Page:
Underground coal Gasification
The process of converting hard coal into gas has been around for nearly 200 years. The first practical application of gas derived from gasifying mined coal at the surface was in London's Street lighting system in 1807.
As early as 1812, the Gas Light and Coke Company of London were formed and, by the mid 19th Century, surface coal gasification was a major industry in most of the rapidly developing industrialised nations.
UCG clean coal technology uses a similar process to that used in surface gasification. The main difference between both gasification processes is that in UCG the cavity itself becomes the reactor so that the gasification of the coal takes place underground instead of at the surface.
POWER GENERATION Electricity can be generated using Underground Coal Gasification (UCG) syngas as feedstock by the following methods:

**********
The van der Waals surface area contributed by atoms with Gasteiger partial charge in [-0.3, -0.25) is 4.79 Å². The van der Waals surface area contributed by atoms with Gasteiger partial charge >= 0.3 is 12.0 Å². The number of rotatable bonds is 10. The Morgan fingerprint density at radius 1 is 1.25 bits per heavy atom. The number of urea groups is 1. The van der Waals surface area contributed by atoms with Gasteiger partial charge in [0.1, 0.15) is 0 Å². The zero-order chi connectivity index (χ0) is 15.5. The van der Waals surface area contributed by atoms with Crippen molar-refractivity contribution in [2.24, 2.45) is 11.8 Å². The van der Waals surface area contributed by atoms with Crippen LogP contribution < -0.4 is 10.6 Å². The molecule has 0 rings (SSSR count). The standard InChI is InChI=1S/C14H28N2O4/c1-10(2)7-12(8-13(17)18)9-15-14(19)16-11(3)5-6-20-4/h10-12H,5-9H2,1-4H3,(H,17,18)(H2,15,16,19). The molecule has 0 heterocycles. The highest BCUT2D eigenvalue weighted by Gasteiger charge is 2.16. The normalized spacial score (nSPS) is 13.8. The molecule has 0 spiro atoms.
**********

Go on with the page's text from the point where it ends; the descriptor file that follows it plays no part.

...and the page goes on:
- Combustion in a Gas Turbine Generator (GTG)
- Combustion in a boiler to produce steam to drive a steam turbine
The main advantage of UCG syngas as feedstock for power generation, as opposed to solid coal, is that syngas can be used as feedstock for gas turbines allowing the combination of gas and steam cycles into combined cycles. The higher efficiency achieved by combined cycles compared to coal fired power stations not only means higher returns on investment but also lower greenhouse gas emissions.
Several companies have developed a range of gas turbine applications including Alstom, GE, Hitachi, Mitsubishi and Siemens.